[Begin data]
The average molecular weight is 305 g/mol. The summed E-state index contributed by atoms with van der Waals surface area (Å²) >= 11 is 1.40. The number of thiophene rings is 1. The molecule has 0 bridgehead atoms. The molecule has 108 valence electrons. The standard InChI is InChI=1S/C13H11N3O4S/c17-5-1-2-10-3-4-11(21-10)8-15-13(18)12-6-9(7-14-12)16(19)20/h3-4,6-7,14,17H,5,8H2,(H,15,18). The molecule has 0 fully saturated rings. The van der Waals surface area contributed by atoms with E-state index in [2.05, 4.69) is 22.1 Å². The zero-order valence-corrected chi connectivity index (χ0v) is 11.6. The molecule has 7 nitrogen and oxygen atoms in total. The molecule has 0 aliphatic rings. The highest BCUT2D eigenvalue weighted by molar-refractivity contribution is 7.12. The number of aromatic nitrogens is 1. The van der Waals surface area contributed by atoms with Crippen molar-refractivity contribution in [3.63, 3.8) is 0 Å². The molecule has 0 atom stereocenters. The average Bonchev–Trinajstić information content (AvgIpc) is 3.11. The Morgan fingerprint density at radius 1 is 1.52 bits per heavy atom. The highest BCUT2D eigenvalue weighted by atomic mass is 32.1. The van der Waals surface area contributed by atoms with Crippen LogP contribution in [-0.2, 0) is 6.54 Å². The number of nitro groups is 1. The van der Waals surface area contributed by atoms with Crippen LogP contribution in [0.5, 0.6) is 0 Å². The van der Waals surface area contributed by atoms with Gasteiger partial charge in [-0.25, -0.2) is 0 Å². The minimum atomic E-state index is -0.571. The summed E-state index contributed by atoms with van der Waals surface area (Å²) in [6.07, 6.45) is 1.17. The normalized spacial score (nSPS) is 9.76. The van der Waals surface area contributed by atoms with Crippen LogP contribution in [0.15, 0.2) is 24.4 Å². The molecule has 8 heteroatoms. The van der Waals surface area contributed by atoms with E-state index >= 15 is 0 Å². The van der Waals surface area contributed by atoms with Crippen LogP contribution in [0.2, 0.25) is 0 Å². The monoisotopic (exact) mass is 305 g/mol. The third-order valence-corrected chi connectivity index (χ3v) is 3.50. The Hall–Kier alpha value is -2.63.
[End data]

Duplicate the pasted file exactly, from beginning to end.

The average molecular weight is 305 g/mol. The summed E-state index contributed by atoms with van der Waals surface area (Å²) >= 11 is 1.40. The number of thiophene rings is 1. The molecule has 0 bridgehead atoms. The molecule has 108 valence electrons. The standard InChI is InChI=1S/C13H11N3O4S/c17-5-1-2-10-3-4-11(21-10)8-15-13(18)12-6-9(7-14-12)16(19)20/h3-4,6-7,14,17H,5,8H2,(H,15,18). The molecule has 0 fully saturated rings. The van der Waals surface area contributed by atoms with E-state index in [2.05, 4.69) is 22.1 Å². The zero-order valence-corrected chi connectivity index (χ0v) is 11.6. The molecule has 7 nitrogen and oxygen atoms in total. The molecule has 0 aliphatic rings. The highest BCUT2D eigenvalue weighted by molar-refractivity contribution is 7.12. The number of aromatic nitrogens is 1. The van der Waals surface area contributed by atoms with Crippen molar-refractivity contribution in [3.63, 3.8) is 0 Å². The molecule has 0 atom stereocenters. The average Bonchev–Trinajstić information content (AvgIpc) is 3.11. The Morgan fingerprint density at radius 1 is 1.52 bits per heavy atom. The highest BCUT2D eigenvalue weighted by atomic mass is 32.1. The van der Waals surface area contributed by atoms with Crippen LogP contribution in [-0.2, 0) is 6.54 Å². The number of nitro groups is 1. The van der Waals surface area contributed by atoms with Crippen LogP contribution in [0.5, 0.6) is 0 Å². The van der Waals surface area contributed by atoms with Gasteiger partial charge in [-0.25, -0.2) is 0 Å². The minimum atomic E-state index is -0.571. The summed E-state index contributed by atoms with van der Waals surface area (Å²) in [6.07, 6.45) is 1.17. The normalized spacial score (nSPS) is 9.76. The van der Waals surface area contributed by atoms with Crippen LogP contribution in [0.15, 0.2) is 24.4 Å². The molecule has 8 heteroatoms. The van der Waals surface area contributed by atoms with E-state index >= 15 is 0 Å². The van der Waals surface area contributed by atoms with Crippen LogP contribution in [0.2, 0.25) is 0 Å². The monoisotopic (exact) mass is 305 g/mol. The third-order valence-corrected chi connectivity index (χ3v) is 3.50. The Hall–Kier alpha value is -2.63.